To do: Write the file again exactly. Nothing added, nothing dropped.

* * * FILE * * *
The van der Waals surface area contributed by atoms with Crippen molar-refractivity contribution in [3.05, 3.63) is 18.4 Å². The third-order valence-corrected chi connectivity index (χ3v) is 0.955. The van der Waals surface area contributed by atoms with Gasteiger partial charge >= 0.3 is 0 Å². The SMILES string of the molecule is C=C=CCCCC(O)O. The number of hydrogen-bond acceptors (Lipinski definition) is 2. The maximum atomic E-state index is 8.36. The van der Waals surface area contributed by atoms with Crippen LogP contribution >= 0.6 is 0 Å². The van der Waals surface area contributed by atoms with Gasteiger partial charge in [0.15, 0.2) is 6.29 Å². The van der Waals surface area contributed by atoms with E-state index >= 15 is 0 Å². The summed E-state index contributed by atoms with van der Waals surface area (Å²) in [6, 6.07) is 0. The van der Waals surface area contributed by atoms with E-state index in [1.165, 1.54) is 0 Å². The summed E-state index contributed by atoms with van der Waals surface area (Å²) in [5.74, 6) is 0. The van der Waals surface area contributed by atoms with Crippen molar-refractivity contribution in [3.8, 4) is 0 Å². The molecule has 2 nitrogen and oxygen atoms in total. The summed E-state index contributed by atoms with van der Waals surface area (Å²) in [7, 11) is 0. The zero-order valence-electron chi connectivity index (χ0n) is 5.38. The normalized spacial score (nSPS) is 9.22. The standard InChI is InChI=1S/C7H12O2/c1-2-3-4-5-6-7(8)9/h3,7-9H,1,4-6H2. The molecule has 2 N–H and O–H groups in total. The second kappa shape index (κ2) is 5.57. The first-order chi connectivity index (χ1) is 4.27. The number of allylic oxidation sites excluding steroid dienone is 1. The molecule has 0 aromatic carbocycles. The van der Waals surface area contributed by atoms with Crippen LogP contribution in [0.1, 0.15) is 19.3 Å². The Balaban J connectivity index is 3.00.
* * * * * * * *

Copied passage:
The van der Waals surface area contributed by atoms with Crippen molar-refractivity contribution in [3.05, 3.63) is 18.4 Å². The third-order valence-corrected chi connectivity index (χ3v) is 0.955. The van der Waals surface area contributed by atoms with Gasteiger partial charge >= 0.3 is 0 Å². The SMILES string of the molecule is C=C=CCCCC(O)O. The number of hydrogen-bond acceptors (Lipinski definition) is 2. The maximum atomic E-state index is 8.36. The van der Waals surface area contributed by atoms with Crippen LogP contribution >= 0.6 is 0 Å². The van der Waals surface area contributed by atoms with Gasteiger partial charge in [0.15, 0.2) is 6.29 Å². The van der Waals surface area contributed by atoms with E-state index >= 15 is 0 Å². The summed E-state index contributed by atoms with van der Waals surface area (Å²) in [6, 6.07) is 0. The van der Waals surface area contributed by atoms with E-state index in [1.165, 1.54) is 0 Å². The summed E-state index contributed by atoms with van der Waals surface area (Å²) in [5.74, 6) is 0. The van der Waals surface area contributed by atoms with Crippen molar-refractivity contribution in [3.8, 4) is 0 Å². The molecule has 2 nitrogen and oxygen atoms in total. The summed E-state index contributed by atoms with van der Waals surface area (Å²) in [7, 11) is 0. The zero-order valence-electron chi connectivity index (χ0n) is 5.38. The normalized spacial score (nSPS) is 9.22. The standard InChI is InChI=1S/C7H12O2/c1-2-3-4-5-6-7(8)9/h3,7-9H,1,4-6H2. The molecule has 2 N–H and O–H groups in total. The second kappa shape index (κ2) is 5.57. The first-order chi connectivity index (χ1) is 4.27. The number of allylic oxidation sites excluding steroid dienone is 1. The molecule has 0 aromatic carbocycles. The van der Waals surface area contributed by atoms with Crippen LogP contribution in [0.1, 0.15) is 19.3 Å². The Balaban J connectivity index is 3.00.